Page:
Twice in the last four years American Access Casualty Company, a non-standard private passenger automobile insurer based in Downers Grove, Ill., has been judicially warned in decisions of intermediate appellate courts of two different states (Illinois and Indiana) that its delivery and/or business-use auto insurance policy coverage exclusion was ambiguous and ineffective to overcome liability insurance coverage.
The operative facts of the two cases (Am. Access Cas., Co. v. Rodriguez, 2014 Ill.App. Unpub. LEXIS 196, filed Feb. 6, 2014, and Am. Access Cas., Co. v. Cincinnati Ins. Co., 2018 Ind. App. LEXIS 173, filed May 16, 2018) were generally parallel, and the text of the policy exclusions was identical but for the added letter “s” at the end of the word “Damage” as quoted in the earlier decision, which was unpublished, making it less authoritative as precedent for other litigants, but preserving its binding effect on American Access itself.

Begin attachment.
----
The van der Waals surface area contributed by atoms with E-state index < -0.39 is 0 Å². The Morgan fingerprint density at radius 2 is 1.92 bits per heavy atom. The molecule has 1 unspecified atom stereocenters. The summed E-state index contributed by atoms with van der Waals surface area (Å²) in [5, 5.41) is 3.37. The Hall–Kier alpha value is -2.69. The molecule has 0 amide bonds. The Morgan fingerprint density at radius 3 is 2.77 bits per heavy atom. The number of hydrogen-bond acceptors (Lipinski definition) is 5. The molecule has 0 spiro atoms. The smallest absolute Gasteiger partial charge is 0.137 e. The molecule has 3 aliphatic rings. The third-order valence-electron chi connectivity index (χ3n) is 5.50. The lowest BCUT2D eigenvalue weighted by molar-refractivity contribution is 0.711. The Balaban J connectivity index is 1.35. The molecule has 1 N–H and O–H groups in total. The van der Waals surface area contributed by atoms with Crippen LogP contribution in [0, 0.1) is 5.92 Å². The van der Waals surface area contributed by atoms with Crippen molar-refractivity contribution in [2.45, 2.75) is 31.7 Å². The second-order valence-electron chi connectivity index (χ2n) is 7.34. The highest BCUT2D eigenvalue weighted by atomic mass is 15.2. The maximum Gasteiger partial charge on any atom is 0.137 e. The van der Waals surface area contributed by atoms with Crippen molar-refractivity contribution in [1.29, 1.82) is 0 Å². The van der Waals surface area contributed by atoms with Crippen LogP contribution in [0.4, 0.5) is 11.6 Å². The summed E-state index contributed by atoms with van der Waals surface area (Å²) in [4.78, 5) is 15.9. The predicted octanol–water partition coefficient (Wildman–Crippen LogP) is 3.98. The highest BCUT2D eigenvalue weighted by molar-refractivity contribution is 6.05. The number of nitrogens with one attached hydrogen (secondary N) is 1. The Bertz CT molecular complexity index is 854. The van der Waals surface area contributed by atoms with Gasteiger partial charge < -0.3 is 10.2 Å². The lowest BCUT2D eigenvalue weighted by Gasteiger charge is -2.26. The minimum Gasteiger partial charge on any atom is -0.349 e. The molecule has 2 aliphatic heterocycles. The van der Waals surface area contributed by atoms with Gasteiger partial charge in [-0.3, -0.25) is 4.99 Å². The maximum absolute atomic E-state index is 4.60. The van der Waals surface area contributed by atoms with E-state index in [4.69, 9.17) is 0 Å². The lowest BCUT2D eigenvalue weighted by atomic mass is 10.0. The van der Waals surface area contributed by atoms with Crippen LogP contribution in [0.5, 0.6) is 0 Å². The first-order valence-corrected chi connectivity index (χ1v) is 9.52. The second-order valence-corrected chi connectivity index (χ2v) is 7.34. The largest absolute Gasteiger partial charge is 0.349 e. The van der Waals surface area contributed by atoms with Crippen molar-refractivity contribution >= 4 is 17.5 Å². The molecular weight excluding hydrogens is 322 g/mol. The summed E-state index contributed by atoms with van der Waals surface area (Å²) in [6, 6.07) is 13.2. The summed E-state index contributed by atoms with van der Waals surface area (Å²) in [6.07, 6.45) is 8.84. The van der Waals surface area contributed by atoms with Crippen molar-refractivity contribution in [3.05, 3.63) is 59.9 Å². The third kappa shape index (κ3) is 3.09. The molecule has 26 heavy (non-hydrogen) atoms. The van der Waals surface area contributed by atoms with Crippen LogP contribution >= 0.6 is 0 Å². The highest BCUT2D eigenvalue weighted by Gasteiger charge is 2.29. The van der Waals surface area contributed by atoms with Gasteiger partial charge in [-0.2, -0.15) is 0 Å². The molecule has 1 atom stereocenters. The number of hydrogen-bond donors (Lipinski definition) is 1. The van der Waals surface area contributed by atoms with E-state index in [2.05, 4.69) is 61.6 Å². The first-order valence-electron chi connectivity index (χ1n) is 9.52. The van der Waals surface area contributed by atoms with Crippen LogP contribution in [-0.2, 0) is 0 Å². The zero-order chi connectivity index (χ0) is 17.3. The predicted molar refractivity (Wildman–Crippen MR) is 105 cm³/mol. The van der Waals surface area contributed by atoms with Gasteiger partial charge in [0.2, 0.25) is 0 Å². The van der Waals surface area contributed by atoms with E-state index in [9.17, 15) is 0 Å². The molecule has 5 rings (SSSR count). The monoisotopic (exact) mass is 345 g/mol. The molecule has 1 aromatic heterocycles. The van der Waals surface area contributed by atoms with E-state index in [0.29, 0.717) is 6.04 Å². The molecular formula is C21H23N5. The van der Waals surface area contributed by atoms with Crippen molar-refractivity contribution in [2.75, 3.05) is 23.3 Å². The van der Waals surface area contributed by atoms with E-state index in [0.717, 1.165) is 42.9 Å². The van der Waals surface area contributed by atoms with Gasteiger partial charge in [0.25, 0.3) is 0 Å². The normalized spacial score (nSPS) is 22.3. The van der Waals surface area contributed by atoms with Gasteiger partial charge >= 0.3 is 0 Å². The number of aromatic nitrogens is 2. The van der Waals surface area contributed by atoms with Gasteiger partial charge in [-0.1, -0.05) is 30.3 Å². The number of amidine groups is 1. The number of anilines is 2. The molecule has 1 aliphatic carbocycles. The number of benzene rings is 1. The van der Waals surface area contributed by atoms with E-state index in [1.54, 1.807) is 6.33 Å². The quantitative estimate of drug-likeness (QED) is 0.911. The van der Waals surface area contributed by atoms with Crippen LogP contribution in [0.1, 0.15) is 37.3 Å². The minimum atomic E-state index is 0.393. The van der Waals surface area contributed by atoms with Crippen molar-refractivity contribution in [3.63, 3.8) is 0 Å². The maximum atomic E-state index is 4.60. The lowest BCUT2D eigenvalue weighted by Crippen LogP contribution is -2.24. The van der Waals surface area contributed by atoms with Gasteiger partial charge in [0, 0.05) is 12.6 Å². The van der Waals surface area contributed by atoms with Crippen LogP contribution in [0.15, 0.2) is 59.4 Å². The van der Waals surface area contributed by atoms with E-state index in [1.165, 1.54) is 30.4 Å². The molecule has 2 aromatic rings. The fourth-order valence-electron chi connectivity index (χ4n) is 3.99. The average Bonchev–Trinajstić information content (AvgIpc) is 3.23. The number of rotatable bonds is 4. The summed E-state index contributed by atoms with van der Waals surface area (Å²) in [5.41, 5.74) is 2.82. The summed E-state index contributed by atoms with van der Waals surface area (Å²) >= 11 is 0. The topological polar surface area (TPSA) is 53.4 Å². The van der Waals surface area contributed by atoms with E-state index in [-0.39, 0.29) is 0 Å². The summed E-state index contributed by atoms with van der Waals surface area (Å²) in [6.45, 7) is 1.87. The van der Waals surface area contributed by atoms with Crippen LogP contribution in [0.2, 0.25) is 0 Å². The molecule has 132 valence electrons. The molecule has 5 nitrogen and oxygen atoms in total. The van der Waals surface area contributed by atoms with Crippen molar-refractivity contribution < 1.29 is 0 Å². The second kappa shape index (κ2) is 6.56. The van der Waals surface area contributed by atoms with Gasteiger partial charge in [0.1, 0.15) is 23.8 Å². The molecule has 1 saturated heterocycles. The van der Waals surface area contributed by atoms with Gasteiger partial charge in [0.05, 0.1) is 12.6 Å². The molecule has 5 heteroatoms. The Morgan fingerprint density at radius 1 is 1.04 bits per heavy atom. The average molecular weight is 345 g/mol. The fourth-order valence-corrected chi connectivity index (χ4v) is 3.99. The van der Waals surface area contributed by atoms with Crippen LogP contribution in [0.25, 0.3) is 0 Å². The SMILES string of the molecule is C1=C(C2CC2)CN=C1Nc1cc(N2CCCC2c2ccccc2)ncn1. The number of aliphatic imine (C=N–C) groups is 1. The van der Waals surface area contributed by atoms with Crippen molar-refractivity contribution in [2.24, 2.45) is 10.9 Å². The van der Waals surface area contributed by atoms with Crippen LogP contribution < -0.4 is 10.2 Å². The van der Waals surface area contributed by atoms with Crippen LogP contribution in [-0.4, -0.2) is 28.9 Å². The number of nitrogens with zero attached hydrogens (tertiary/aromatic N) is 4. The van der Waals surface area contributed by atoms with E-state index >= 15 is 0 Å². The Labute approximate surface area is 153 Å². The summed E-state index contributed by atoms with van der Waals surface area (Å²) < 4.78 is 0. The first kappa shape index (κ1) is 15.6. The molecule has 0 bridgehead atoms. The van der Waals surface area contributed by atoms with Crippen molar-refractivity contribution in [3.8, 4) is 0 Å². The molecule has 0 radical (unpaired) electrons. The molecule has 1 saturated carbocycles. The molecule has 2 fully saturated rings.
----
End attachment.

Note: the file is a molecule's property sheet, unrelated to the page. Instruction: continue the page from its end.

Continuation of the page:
It is unclear whether American Access has even yet clarified its auto liability policy exception, which reads as follows:
“This policy does not apply to and does not provide coverage under Part A— ‘Bodily Injury Liability and Property Damage[s] Liability’ Coverage for: . . . (b) any automobile while used in the delivery, or any activity associated with delivery, of food, mail, newspapers, magazines, or packages for an employer or business or in any trade or business.” (Emphasis added.)